Rolling at times, otherwise broadly sweeping upward and tumbling back down; the Great Divide is quite rideable, until Galton Pass. First a section of grassy “singletrack” signalled by a Rivendellian rock cairn and an animal skull is only sometimes rideable; then, a steep, muddy ascent is a challenge to hike with even a moderate touring load. Finally, the first real climb of the route up to Galton Pass is uneasily tempered on the backside by a 3300 ft descent over 8 miles. In short, it got dirty and fun today.
Elk Pass, Cabin Pass, Galton Pass…
I rolled into one of BC’s user-maintained campsites along the Bighorn River last night, and was welcomed by fly-fishermen offering beers– godly, in a place a day away from beers in any direction.
Doc, is a biologist working for various parties as needed, and often travels to consult or collect samples. He knows how to identify and preserve once-living things, and has a passion for the unfiction in the world. He has a keen ear, and can turn a few words into wisdom.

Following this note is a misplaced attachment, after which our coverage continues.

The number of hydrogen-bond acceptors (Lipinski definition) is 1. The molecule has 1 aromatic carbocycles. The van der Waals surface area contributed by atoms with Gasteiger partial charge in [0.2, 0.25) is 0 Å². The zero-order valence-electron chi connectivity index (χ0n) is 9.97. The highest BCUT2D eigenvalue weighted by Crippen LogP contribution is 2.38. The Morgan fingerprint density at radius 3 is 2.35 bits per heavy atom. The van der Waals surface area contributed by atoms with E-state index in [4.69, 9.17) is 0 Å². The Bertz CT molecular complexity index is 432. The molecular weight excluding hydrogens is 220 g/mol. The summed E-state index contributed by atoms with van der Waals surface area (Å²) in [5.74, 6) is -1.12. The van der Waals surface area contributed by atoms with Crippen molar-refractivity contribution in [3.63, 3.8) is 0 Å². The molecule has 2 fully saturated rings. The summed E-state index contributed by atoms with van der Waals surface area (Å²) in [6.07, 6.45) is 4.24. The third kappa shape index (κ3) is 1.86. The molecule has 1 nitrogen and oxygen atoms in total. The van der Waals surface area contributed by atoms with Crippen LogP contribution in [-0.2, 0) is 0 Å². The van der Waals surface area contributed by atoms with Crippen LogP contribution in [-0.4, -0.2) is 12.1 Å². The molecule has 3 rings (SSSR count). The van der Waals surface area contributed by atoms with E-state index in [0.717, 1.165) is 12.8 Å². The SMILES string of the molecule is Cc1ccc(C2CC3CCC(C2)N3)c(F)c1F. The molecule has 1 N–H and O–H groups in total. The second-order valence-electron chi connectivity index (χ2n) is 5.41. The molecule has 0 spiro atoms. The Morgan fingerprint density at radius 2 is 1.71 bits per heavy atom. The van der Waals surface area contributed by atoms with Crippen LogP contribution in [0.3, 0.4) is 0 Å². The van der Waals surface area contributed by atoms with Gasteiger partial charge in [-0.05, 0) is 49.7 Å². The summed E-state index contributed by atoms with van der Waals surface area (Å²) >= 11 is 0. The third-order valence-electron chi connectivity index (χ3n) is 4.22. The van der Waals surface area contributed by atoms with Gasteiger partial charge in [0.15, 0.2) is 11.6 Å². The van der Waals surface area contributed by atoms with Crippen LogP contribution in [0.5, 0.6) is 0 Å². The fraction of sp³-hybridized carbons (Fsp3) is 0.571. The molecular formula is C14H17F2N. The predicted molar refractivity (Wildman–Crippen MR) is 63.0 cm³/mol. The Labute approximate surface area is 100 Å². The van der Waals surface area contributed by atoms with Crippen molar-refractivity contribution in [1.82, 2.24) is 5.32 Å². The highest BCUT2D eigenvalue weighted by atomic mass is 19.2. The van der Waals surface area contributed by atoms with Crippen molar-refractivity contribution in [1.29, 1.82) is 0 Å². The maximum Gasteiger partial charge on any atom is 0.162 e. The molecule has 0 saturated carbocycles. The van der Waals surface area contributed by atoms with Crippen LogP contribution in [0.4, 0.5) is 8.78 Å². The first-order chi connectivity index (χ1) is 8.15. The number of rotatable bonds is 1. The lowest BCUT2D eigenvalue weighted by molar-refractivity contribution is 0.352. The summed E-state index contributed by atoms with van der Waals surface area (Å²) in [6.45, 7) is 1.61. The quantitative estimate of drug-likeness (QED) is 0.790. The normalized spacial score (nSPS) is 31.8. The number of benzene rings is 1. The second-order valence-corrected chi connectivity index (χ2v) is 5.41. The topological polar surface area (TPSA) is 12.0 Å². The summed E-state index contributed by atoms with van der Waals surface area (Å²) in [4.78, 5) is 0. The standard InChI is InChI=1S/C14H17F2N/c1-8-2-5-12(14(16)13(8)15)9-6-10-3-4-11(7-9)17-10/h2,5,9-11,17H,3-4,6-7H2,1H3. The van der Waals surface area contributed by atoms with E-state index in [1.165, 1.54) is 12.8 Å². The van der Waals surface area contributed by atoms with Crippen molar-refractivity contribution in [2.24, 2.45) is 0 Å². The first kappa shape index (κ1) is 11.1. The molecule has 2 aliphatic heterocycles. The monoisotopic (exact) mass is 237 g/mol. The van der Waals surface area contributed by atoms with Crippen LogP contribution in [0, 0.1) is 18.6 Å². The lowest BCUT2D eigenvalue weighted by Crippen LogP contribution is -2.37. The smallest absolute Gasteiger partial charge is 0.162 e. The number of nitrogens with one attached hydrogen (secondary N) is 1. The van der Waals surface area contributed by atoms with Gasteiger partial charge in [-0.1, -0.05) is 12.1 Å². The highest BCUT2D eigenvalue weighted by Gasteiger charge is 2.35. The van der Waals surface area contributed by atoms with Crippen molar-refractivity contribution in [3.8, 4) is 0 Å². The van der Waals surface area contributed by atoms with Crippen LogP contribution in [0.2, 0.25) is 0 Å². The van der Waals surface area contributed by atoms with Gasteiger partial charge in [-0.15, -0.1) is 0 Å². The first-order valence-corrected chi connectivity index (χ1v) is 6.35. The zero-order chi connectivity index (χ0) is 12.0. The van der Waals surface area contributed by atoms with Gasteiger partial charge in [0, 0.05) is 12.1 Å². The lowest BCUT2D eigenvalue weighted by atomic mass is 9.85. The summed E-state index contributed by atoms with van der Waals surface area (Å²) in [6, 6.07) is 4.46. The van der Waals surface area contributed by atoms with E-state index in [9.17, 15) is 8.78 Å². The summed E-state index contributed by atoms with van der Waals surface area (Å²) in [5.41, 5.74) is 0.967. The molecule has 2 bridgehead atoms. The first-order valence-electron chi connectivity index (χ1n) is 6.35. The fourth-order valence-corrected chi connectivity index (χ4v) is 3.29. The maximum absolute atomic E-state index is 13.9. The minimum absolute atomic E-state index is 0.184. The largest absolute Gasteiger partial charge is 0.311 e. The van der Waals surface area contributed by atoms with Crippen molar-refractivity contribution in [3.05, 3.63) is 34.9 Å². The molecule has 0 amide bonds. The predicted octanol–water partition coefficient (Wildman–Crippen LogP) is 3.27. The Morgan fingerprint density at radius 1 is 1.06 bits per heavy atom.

Mack is a cartoonist by trade, despite formal training in economics. He is a serial generalist, always has a way of making things sound alright, and admires Doc greatly. “We really should do something nice for Doc.”
A sweet Tuesday.
The descent from Galton Pass required some active pressure management– the valsalva maneuver, or “forced exhalation against a closed passageway”.
Montana greets me with unfamiliar dry heat, and big skies.